CHARLOTTESVILLE, Va. — Activists honored the victims of last year's violent clashes with white nationalists and denounced racial bigotry on Sunday, but the all-day demonstrations still resulted in a few tense moments and four arrests.

The chanting, gathering and mourning lasted from morning to late afternoon, when local police took down their checkpoints and a few hundred activists, University of Virginia students and residents dispersed from downtown Charlottesville.

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A year ago, violent clashes between counterprotesters and white nationalists led to injuries and a death, making the college town synonymous with racial unrest and amplifying the message of white nationalists.

This year, the activist's recurring message was that white supremacy has existed in the community for years – and it can't be ignored.

The crowd converged on Booker T. Washington Park to mark the first anniversary of the deadly Unite the Right rally last year. Sporting shirts and signs that read "Black Lives Matter" and "C'ville Fights Back." They listened to speakers and chanted "Old Jim Crow, new Jim Crow, this racist system's got to go."

"White supremacy doesn't just look like Nazis walking through the streets," said rally participant Grace Aheron, 27.

Don Gathers, a member of the local Black Lives Matter Movement, told the crowd oppression and racism must be defeated – and the city must be held accountable.

“We cannot continue to let hate win,” he said. “It is imperative that each one of us get out there and do our part.”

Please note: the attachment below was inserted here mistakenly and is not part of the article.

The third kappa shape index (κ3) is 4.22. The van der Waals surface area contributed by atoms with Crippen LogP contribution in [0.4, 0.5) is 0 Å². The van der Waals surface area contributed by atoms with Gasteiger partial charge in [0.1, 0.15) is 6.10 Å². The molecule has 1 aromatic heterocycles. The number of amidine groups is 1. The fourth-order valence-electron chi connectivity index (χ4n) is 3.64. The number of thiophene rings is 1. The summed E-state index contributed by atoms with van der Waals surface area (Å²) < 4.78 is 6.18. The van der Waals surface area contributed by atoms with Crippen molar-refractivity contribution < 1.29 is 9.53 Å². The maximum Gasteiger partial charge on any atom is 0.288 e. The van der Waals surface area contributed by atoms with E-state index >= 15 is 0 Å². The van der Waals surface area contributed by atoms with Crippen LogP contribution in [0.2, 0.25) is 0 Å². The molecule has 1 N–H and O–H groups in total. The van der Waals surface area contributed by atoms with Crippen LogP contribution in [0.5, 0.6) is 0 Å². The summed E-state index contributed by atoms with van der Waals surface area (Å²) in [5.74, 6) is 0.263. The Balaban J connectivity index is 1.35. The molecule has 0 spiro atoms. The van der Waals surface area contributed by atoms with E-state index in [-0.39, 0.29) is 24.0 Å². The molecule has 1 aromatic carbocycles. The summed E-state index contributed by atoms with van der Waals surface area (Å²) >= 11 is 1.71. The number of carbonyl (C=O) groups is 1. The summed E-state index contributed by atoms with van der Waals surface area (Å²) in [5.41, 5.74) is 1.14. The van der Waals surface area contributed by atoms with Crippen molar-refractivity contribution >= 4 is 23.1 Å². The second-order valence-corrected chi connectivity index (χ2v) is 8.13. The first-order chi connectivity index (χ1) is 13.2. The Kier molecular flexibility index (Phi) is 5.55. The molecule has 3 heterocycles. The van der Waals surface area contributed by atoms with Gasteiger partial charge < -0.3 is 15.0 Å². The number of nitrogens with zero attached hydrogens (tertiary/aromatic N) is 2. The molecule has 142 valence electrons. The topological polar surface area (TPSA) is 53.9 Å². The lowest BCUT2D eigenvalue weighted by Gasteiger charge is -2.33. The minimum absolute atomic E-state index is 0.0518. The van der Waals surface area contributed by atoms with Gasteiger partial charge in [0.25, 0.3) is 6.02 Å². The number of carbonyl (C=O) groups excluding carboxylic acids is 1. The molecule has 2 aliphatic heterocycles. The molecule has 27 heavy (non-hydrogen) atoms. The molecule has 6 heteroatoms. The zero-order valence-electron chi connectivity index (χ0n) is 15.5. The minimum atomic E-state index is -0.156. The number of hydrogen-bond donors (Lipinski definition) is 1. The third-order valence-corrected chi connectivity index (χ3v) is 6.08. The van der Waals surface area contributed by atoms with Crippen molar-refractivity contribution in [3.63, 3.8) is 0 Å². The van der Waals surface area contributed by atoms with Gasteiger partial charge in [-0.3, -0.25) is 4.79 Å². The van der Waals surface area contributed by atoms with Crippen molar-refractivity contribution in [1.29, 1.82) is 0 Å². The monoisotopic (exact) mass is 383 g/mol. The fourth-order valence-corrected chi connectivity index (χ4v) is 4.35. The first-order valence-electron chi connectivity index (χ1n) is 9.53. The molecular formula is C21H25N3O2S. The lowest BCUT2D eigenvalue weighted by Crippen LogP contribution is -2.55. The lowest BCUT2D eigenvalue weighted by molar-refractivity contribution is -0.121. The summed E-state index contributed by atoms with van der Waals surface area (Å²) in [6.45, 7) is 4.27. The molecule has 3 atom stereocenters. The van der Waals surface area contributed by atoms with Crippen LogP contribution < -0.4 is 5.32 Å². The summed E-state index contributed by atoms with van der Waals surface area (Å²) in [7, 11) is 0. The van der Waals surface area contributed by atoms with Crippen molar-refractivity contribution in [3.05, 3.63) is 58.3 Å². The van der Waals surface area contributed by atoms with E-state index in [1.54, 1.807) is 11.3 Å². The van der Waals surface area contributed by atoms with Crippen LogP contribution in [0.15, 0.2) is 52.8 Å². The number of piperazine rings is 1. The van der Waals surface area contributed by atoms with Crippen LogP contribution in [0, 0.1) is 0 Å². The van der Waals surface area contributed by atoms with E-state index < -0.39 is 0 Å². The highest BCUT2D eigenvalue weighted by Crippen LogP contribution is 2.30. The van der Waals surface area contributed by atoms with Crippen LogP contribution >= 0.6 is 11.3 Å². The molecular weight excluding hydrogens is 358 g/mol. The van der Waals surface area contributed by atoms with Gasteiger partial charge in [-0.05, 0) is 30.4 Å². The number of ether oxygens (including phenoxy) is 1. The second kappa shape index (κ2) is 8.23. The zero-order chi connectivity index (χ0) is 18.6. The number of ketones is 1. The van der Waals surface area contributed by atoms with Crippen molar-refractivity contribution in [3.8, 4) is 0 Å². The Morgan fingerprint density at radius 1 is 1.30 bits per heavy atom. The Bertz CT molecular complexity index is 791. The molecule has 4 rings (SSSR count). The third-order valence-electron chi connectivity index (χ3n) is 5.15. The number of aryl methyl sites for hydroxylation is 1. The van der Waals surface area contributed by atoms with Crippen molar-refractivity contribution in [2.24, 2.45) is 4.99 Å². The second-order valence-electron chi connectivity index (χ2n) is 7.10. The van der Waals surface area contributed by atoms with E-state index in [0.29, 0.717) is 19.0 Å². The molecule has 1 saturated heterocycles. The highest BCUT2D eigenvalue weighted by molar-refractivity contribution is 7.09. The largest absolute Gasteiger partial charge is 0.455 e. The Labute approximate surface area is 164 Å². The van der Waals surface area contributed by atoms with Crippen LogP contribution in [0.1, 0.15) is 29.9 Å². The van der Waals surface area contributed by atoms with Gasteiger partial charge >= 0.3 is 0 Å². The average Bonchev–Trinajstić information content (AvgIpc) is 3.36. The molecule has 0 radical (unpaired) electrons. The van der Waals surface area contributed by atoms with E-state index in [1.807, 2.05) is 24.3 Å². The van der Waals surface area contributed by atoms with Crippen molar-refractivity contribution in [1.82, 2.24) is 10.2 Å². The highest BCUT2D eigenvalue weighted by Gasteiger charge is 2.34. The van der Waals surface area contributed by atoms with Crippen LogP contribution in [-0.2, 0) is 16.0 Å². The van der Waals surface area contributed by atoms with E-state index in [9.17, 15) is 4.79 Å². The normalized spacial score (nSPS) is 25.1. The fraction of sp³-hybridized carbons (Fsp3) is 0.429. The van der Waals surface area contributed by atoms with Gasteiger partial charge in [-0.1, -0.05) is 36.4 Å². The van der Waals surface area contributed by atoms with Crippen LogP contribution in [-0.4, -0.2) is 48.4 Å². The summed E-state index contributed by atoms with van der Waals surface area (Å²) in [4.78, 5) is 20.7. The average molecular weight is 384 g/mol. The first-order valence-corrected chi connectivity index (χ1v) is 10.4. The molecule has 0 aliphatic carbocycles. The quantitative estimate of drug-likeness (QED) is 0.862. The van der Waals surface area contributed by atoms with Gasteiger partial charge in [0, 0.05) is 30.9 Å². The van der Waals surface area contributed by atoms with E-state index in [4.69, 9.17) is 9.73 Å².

Throughout the day, police stayed out of the park, remaining on the road outside. Some of the protesters burned sage to dispel negativity, a sharp contrast to last year's torch-burning march of white supremacists.

But a heavy police presence frustrated the activists, who called it an overcompensation for last year's events. Police brought armored vehicles, riot gear and set up two downtown checkpoints where people were subject to bag checks. Authorities also blocked traffic.

The Virginia State Police arrested four people, including one who spit in a demonstrator's face and two others who started fighting after one of them saluted the statue of Robert E. Lee, the subject of last year's Unite the Right rally.

The 2017 rally ended in tragedy when a car slammed into a group of counterprotesters, killing demonstrator Heather Heyer, 32, and injuring many more. A white supremacist awaits trial in the case.

Later in the day, Heyer's mother, Susan Bro, spoke to a solemn crowd during a vigil for her daughter.

"There are mothers who lose their children all the time. And we don't seem to give a damn," she said, adding, "we have a long way to go" in terms of racial justice.

Bro, channeling her daughter's activism, said the gathering in Charlottesville is part of the larger fight against racial injustice. "It was never all about Heather," she said.

Community and clergy members locked arms around Bro and other mourners to give them privacy as they reflected at a memorial in Heyer's honor. Flowers and messages of support written in chalk for the Charlottesville community lined the sidewalks and walls.

Douglas Brown of Newport News, Va., attended last year’s counterprotests and said he wasn’t going to miss today’s one-year anniversary.

“I owed it to Heather,” Brown said.

Katrina Turner was at the rally last year and was almost hit by the car herself.

"We also need to think of the other victims on that day," she told the crowd. "We cannot let them be forgotten."

Brown was just happy the tense moments Sunday didn't escalate but said Heyer was still on the forefront of his mind.

“This day was the day for everybody to get some closure,” he said. “It’s a lot more peaceful than I thought it was going to be.”